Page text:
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Following a number of terrible quarterly results by retailers, the Dow Jones Industrial Average (DJINDICES:^DJI) may finally break its six-day losing streak. As of 12:45 p.m. EDT the index is up by 59 points, or 0.4% while the S&P 500 is up 0.71% and the Nasdaq has risen 0.87%.
The big losers
Hewlett-Packard (NYSE:HPQ) is down 11.8% today after the company reported disappointing earnings after yesterday's closing bell. Not only did HP report weaker-than-expected results for the quarter, but CEO Meg Whitman told investors that the company would not see revenue growth in 2014. That comment, and the fact that nearly every unit of HP's business is performing poorly, has investors selling the stock off today. Just a few days ago, HP was up more than 90% for 2013. That gain has since been reduced to 55%. Investors should be cautious if they're thinking about buying this company as it gets cheaper.
Retailers Abercrombie & Fitch (NYSE:ANF) and Sears (NASDAQOTH:SHLDQ) are also having bad days: Shares of Abercrombie are down a crushing 18%, and Sears has lost 8.3%, after each company reported earnings this morning.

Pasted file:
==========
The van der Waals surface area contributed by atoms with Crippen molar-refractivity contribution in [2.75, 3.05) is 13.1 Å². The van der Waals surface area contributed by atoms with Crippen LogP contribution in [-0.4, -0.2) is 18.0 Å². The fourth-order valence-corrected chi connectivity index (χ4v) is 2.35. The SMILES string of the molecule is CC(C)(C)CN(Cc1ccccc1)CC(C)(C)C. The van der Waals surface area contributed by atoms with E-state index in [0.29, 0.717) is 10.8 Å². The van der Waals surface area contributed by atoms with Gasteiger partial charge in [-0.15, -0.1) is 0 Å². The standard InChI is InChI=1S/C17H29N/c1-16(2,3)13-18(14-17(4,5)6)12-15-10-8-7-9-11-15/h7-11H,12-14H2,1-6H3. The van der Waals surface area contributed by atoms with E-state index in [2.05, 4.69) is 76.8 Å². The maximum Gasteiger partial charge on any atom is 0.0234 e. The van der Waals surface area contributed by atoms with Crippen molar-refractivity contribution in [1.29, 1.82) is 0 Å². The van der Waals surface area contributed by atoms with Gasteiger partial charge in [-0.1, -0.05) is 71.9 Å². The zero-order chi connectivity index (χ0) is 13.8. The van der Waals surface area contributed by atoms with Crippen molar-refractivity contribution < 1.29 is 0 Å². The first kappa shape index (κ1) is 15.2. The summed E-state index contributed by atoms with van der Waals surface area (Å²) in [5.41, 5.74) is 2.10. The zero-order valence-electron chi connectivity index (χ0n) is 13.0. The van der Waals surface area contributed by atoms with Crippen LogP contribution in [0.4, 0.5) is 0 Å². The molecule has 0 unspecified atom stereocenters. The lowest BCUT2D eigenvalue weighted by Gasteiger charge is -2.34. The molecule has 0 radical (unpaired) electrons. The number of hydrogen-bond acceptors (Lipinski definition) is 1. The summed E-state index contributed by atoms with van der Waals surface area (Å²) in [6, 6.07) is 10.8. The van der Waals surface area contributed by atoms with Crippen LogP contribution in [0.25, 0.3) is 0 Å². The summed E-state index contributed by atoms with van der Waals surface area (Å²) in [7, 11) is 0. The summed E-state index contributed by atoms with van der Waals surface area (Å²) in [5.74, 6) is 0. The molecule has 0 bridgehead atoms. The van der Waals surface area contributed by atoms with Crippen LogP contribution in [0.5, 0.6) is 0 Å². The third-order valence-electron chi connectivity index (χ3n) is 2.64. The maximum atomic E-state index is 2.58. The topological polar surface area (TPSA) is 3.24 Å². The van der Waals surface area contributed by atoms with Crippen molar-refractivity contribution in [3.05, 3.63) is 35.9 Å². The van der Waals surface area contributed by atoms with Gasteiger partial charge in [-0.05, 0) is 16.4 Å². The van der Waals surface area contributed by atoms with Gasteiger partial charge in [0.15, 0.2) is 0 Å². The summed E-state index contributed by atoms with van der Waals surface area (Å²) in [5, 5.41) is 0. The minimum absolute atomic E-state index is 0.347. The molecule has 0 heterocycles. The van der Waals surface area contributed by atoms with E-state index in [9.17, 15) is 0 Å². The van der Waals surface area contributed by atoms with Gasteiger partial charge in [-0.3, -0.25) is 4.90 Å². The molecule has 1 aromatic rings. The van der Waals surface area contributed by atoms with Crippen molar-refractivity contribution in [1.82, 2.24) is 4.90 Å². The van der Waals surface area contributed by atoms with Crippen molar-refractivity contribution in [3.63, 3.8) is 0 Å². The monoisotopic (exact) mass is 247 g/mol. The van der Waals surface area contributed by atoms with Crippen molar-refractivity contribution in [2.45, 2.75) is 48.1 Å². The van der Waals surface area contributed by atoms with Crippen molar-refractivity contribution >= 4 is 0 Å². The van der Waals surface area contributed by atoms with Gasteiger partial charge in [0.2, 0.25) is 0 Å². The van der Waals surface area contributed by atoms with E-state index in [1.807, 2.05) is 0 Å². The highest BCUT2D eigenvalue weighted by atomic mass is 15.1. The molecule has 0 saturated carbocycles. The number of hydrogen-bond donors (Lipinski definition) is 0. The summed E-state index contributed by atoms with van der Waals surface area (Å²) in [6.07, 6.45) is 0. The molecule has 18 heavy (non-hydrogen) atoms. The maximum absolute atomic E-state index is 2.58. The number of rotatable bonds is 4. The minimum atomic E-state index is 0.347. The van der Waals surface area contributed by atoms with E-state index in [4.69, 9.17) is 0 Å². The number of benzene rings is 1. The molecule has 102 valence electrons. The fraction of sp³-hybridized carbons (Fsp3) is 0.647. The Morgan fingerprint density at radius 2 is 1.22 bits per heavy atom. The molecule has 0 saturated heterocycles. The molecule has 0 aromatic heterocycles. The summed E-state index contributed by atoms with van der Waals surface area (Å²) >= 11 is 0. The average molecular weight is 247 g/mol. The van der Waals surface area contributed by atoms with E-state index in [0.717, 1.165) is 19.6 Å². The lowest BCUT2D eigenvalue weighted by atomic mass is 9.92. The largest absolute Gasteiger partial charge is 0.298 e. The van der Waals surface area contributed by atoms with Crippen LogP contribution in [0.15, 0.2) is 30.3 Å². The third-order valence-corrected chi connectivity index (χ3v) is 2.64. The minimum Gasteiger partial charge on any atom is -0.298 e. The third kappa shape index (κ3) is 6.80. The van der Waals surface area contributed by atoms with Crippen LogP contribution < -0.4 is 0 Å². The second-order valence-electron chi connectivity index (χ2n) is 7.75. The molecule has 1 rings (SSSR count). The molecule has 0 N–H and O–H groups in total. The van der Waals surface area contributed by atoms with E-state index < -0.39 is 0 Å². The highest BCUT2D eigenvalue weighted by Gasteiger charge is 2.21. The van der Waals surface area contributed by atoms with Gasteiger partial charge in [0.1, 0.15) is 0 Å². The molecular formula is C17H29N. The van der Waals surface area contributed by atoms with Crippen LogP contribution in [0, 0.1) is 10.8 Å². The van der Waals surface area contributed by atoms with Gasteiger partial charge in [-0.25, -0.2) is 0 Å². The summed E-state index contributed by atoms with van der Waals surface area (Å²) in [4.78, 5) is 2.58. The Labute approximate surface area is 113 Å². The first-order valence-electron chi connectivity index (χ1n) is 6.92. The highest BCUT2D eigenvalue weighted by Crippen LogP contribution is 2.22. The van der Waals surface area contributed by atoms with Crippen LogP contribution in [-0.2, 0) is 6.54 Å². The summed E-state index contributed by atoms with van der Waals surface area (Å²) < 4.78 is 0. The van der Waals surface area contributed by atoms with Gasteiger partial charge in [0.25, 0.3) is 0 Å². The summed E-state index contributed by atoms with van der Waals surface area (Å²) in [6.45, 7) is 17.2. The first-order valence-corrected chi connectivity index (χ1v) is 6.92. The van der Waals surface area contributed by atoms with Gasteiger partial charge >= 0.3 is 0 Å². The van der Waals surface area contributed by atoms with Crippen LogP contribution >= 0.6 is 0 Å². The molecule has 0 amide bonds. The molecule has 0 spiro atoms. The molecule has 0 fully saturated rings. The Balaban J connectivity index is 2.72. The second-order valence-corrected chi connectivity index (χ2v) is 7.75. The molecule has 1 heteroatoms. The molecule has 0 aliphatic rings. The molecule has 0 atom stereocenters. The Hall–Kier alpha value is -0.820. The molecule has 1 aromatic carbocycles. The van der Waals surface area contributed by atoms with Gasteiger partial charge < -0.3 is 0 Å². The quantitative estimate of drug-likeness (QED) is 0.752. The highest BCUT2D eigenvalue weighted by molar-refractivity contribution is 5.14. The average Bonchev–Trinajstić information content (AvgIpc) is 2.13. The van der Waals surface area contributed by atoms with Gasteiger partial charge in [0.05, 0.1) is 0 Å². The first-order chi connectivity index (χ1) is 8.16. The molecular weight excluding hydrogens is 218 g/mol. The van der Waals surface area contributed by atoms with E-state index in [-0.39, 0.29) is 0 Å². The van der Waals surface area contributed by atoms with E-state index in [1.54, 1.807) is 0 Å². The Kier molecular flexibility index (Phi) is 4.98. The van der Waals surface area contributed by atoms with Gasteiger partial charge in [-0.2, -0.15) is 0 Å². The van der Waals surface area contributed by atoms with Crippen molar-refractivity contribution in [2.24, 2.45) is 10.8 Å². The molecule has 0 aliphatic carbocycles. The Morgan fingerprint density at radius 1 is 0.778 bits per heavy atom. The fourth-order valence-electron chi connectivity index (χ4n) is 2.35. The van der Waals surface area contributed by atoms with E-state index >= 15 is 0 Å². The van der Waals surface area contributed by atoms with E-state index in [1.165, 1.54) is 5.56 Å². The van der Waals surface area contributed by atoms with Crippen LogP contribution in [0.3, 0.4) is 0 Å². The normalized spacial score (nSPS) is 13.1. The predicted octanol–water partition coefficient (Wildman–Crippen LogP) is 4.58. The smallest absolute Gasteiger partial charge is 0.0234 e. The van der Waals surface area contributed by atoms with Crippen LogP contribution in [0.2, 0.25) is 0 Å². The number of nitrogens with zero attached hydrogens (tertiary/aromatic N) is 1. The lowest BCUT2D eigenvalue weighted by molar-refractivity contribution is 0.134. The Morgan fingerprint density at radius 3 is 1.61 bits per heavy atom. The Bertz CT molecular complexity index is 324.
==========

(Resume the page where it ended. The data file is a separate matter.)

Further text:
Abercrombie missed on both the top and bottom lines, which many blame on an inability to keep up with the changing tastes of young shoppers. The company had to deeply discount merchandise during the quarter, and it generated about half the profit it had forecast. Retailers that focus on a younger generation always need to stay on top of the latest trends, and one misstep can lead a company into big trouble, like we're seeing today.
Due to weak sales, deep discounts, and a lower number of stores, Sears posted a widening second-quarter loss. For the quarter the company lost $1.83 per share, compared with a loss of $1.25 per share last year, as revenue declined 6% from $9.47 billion to $8.87 billion. Things just keep getting worse and worse for Sears, and I have a hard time finding anything good about the company. Even as some value investors say there is money to be made from the property the company owns, I would argue that there's more money to be made by owning a better company with less risk involved.